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The ethics of 3D bioprinting

By: Alexandre Erler 3D bioprinting is a developing technology relying, as its name indicates, on the principles of 3D printing (also known as additive manufacturing). It involves the ability to build bones and various kinds of human tissue, and might ultimately give us the ability to build whole organs, layer by layer, in a digitally... [lire la suite]

Publié le 18 septembre 2016, par

    By: Alexandre Erler

3D bioprinting is a developing technology relying, as its name indicates, on the principles of 3D printing (also known as additive manufacturing). It involves the ability to build bones and various kinds of human tissue, and might ultimately give us the ability to build whole organs, layer by layer, in a digitally controlled manner, using cells as raw material.

NB : Première publication = DiDIY (2015)

The technology is becoming the object of increasing attention, first and foremost because of the great promise it holds: for instance, if fully functional organs could be printed at a reasonable cost, it could help us address the current problem of the shortage of organs available for transplant. 3D bioprinting also offers a new avenue for testing not only cosmetics, but also drugs and antidotes to chemical weapons. Noted biotechnologist Craig Venter even suggested that bioprinters could be used to better disseminate vaccines – which could be printed on the basis of an emailed set of instructions – in urgent situations. On the other hand, the rise of 3D bioprinting also elicits some concerns. Last year, IT research and advisory company Gartner thus released a study arguing that the rapid development of 3D bioprinting would “spark a major ethical debate” by 2016, leading some to call for a ban on the technology.

What aspects of the 3D bioprinting should we be concerned about? First, we may note that beyond the medical applications just described, the technology could also be used to enhance “normal” human capacities, e.g. by printing stronger bones or muscles less susceptible to fatigue, which could have applications both in the military and in competitive sport. To the extent that 3D bioprinting gets put to such uses, the ethical concerns typically raised about the general issue of human enhancement will extend to it. The three most important such concerns are safety, fairness, and coercion.

The issue of safety is not specific to enhancement uses of bioprinting: it is equally important to ensure quality control in the context of treatment. Current use of 3D bioprinting will always involve trained doctors to implant the results. However, concerns about safety could be more pronounced in relation to enhancement if monitoring by health professionals were more limited in that context. It would be crucial to at least ensure that those who chose to use such interventions for purposes of enhancement are properly informed about any risks involved.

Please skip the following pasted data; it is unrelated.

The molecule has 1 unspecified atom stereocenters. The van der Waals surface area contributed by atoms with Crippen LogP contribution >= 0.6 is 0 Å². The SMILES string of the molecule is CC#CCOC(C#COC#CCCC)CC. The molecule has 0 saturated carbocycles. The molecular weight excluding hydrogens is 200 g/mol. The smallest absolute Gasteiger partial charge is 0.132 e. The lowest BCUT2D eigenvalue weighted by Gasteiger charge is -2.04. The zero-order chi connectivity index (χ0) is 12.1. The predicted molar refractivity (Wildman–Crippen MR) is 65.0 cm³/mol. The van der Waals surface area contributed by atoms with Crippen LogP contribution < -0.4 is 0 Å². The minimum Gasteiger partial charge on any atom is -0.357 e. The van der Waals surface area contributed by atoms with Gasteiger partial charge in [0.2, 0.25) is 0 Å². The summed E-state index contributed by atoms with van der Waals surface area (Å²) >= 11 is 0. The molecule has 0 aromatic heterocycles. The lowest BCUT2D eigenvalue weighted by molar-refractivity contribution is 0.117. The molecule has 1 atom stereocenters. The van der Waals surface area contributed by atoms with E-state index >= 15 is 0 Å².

In the military context, it is debatable whether the advent of 3D bioprinting will prove a boon or a bane overall. Will enhanced bioprinted organs help reduce the number of injuries and casualties caused by war, through the extra protection they might provide soldiers? Or will they rather render wars even more lethal and destructive (for both soldiers and civilians)? The “do-it-yourself” use of 3D bioprinting might be another source of threats: for instance, one might fear the prospect of items like printable vaccines being modified and turned into bio-weapons by rogue individuals or states.

The fairness issue concerns the possibility that only the wealthy might reap the benefits from 3D bioprinting, which would further increase the gap between the haves and the have-nots in our society. One relevant question in this regard is how much we can expect the costs of those interventions to drop as the technology gets perfected. A related question is whether interventions like organ bioprinting will prove sufficiently cost-effective. If yes, there will be a strong reason to publicly subsidize them (for treatment and perhaps also for enhancement purposes), but otherwise not.

Finally, people might experience both direct and indirect coercion to use the relevant interventions: direct, if some organizations –  like the army – choose to demand of those under their authority that they use such interventions (e.g. soldiers might be required to undergo certain bodily enhancements as part of their job). And indirect, if a sufficient number of people start using those interventions and thereby improve their level of performance, as might happen in competitive sports. A question to be asked here is whether such coercion is ethically problematic as such, or only when it is combined with other factors, such as health risks.